The Beauty of Second Language Learning

During my first year in the teaching profession, I worked abroad at a foreign language institute in South Korea.  This was a great first teaching job in many ways.  The curriculum was rote, and was taught to the teachers within a two week orientation program.  Since the classes taught were strictly conversation, no writing or grammar, it was pretty easy to learn the program, and fine tune our ears to pick up on pronunciation errors and difficulties.  Once in the classroom, I quickly became comfortable with the “routine” of this curriculum, and started branching out.  Level 1’s (the lowest, most basic level of six offered in our institute) were easily my favorite because their raw and often humorous use of English as they traversed the potholes and pitfalls of any language learner.  Among the adult learners, there were several that were very interested and eager learners.  One was a man who chose as his English name “Jack Daniels”.  After I introduced him (upon his request) to the female teacher across the hall, she laughed upon hearing his name, which confused him.  “But why, teacher?” he asked me.  Well, I had to gently explain, Jack Daniels is a nice name, but it is not a common one for parents to name their children, as it is the name of a type of alcohol.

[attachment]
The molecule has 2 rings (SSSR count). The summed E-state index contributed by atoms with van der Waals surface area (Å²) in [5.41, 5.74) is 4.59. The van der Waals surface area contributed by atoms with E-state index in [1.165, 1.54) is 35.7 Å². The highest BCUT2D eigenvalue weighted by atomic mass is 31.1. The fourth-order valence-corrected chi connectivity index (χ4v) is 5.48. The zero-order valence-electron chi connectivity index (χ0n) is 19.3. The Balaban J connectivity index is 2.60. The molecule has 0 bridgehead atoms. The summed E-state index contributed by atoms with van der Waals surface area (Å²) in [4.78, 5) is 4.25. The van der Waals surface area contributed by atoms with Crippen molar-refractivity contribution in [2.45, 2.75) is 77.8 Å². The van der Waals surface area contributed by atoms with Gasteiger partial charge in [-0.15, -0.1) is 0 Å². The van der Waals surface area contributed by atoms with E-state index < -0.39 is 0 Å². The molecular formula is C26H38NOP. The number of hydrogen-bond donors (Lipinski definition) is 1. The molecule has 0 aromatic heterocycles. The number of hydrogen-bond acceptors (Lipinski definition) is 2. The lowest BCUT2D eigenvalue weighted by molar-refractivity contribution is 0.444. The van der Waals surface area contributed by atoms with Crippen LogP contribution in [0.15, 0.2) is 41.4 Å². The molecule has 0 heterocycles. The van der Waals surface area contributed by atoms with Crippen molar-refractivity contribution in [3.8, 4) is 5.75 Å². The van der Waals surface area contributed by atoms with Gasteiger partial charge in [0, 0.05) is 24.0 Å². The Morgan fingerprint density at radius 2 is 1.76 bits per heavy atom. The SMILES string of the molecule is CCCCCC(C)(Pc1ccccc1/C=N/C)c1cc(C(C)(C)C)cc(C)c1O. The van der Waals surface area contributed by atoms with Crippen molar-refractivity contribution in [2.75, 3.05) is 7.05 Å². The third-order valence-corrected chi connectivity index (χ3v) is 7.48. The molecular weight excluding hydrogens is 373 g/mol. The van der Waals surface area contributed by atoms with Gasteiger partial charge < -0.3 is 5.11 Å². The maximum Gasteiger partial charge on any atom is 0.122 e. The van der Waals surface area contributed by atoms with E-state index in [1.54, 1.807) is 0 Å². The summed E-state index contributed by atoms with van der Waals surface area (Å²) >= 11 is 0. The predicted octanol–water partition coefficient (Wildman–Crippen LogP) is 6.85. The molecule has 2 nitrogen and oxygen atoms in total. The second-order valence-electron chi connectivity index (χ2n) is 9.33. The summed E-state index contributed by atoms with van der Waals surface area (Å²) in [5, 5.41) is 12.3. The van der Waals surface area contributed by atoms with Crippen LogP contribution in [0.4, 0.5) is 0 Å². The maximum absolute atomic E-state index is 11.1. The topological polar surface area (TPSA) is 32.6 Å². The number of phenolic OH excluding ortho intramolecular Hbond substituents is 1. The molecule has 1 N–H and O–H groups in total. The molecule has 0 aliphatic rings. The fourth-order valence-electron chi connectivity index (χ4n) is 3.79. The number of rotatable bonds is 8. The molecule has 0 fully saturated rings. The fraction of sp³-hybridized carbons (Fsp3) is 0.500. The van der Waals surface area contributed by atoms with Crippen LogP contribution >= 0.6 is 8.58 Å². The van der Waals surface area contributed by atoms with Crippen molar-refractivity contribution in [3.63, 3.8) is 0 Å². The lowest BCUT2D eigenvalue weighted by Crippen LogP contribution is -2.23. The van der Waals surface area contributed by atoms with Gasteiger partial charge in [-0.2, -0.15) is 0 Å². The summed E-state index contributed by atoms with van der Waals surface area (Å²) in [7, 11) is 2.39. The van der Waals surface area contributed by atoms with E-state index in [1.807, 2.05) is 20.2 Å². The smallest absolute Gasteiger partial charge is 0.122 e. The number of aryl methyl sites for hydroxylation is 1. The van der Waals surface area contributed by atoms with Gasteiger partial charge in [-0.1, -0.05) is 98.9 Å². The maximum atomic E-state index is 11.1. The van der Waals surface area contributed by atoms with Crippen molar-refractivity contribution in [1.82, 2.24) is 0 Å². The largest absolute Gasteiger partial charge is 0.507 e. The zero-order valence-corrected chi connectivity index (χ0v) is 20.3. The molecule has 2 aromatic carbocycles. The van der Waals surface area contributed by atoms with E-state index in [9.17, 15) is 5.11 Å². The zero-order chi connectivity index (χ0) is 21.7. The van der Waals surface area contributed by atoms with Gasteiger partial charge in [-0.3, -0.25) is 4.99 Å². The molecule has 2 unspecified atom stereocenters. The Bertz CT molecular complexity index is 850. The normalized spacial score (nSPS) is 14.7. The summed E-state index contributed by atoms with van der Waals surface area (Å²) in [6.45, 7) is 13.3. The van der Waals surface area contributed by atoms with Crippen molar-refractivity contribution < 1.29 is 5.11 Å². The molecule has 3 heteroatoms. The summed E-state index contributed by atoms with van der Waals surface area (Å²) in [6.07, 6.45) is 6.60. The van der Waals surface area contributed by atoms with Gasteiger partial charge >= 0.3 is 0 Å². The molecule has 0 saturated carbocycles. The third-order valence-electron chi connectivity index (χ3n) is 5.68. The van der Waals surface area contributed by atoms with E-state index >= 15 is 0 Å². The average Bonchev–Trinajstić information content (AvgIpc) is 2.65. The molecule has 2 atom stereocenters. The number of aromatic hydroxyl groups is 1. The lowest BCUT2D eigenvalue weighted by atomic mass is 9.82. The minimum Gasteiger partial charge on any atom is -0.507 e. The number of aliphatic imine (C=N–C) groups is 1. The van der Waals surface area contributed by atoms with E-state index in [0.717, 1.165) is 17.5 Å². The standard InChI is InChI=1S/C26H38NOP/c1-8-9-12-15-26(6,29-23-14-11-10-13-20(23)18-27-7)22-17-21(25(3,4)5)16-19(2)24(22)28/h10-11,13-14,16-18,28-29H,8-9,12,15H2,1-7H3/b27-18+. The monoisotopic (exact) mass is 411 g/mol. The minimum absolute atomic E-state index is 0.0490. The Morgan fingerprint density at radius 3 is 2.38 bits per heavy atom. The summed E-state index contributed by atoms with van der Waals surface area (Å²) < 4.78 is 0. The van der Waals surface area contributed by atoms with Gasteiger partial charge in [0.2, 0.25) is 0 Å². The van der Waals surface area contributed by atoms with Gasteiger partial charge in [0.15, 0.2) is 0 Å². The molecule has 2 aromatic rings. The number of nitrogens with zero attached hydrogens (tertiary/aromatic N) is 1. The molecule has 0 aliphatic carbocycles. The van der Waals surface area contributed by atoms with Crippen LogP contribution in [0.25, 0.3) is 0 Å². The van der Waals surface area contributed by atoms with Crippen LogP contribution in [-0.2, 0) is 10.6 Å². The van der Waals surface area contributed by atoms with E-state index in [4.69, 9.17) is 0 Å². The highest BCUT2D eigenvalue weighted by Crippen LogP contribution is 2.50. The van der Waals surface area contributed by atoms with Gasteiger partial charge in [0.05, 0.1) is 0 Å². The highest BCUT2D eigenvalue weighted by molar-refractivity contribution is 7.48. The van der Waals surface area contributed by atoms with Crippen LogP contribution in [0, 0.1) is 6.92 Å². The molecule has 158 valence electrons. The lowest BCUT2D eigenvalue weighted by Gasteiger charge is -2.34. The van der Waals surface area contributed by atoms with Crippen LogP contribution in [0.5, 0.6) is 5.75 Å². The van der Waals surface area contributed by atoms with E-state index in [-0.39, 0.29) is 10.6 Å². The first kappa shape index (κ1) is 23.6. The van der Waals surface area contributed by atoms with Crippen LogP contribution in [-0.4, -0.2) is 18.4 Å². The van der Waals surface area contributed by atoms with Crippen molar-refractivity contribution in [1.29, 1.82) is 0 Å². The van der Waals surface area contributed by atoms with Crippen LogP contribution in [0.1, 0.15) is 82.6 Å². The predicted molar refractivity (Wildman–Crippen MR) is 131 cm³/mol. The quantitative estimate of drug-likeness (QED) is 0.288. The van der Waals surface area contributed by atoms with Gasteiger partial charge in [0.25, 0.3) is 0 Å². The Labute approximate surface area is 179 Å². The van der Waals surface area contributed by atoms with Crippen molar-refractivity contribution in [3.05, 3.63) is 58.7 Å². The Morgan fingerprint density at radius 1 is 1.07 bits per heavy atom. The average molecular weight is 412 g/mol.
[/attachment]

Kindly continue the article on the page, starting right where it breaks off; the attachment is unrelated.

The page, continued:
One of my favorite activities was the weekend “clubs” we held, which were offered free to students and gave them extra time to practice their English in a more natural setting.  The clubs varied, but all included the basic elements of exploring a new topic, learning related vocabulary, and then engaging in a topic-related discussion.  It was a great way to get to know students because as they answer general questions surrounding the topic, they often tell personal anecdotes or make statements that get them talking about other parts of their lives.

This week I’m sharing a bit about my teaching experience in Korea, and each day also sharing a free resource on TeachersPayTeachers.  This second one is a conversation club called “The Carrot, the Egg, and the Tea Bag” which is based around an article discussing our reactions to life’s difficulties, and the ways in which they change us.  Click here to download it:

Geo Guru (1)


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